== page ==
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    Comments

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    1. Nick Eubanks
      December 6, 2012

      Preaching to the choir my friend… at this point, with the visibility, budget, and talent we have in (and around) SEO, there is no excuse why we shouldn’t be seeing less hypothetical strategies and results and more hard data and case studies.

      I mean, who cares if it failed? Show us? The results weren’t stellar, or not as great as projected, so what – share it anyway! I mean, show me something!

      Reply


    2. Nick makes a great point – “who cares if it failed?” the more i get ingrained in the community and speak with smarter people,the more i believe the better practitioners/successful people are not judging, and have not/don’t kill it all the time themselves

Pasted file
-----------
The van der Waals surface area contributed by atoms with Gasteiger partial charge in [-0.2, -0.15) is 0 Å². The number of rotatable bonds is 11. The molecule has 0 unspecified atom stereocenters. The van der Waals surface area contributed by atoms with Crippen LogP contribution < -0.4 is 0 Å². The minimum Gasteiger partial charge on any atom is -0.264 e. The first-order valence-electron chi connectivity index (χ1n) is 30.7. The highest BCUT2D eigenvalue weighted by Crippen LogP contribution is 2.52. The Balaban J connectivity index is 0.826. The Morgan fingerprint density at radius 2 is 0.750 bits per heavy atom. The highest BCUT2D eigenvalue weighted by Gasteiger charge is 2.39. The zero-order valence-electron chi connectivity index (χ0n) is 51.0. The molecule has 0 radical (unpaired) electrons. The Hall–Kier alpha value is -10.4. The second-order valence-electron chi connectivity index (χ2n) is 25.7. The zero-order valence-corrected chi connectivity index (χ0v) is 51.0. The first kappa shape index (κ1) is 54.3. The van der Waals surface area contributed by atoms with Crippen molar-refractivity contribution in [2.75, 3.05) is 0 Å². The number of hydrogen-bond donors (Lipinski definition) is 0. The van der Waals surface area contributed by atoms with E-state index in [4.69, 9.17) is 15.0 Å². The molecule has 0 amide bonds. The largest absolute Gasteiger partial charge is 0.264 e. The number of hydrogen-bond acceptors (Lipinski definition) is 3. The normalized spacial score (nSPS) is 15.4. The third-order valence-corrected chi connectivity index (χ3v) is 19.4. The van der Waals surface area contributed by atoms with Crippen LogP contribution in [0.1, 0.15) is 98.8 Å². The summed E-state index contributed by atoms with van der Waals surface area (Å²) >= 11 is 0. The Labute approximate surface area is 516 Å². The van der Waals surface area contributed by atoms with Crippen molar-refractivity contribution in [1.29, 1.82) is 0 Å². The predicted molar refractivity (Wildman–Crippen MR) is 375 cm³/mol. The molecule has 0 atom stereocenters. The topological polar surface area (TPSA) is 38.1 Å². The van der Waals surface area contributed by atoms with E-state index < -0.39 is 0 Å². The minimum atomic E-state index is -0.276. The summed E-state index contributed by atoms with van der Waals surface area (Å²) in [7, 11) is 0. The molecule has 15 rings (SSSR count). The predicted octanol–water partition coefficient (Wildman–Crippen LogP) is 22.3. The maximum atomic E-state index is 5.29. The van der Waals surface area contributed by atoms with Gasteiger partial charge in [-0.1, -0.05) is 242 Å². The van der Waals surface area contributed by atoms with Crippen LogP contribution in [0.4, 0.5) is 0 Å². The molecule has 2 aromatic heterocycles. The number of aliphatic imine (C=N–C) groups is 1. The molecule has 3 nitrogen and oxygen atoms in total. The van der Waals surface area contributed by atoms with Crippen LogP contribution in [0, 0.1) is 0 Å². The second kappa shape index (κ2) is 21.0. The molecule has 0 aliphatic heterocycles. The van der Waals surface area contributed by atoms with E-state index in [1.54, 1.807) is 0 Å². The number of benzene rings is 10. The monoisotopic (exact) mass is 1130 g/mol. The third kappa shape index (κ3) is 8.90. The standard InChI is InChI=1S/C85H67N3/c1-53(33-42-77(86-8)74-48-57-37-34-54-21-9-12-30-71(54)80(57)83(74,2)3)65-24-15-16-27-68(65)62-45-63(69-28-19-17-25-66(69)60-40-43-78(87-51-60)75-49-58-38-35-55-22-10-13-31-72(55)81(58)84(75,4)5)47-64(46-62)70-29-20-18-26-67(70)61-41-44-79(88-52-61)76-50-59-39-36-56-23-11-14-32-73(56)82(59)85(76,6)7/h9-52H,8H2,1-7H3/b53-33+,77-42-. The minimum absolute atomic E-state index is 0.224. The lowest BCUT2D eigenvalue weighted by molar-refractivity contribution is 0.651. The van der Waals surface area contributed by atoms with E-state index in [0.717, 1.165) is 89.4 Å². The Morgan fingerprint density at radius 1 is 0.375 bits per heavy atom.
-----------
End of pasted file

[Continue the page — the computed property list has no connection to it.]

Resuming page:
real life is not optimized, so marketing cannot always be; it’s a process. one of the coolest things i heard at BlueGlass was Brian Clark and Greg Boser, two successful dudes, admitted they did wrong things here and there. that’s humbling/encouraging to hear.

      that’s not a call to arms to do any and everthing, but it should be a call for more practice in testing and in entertaining less fear.

      Reply


    3. Yuriy Yarovoy
      December 7, 2012

      I think Nick and Anthony hit the nail on the head. This is a great point that often gets overlooked. Something is better than nothing. Even if you’re case study failed to produce expected results, we can still learn from it as a community. Maybe someone sees your errors and conducts the study on their own and does get the results you were looking for. We’d never know unless you published your findings in the first place.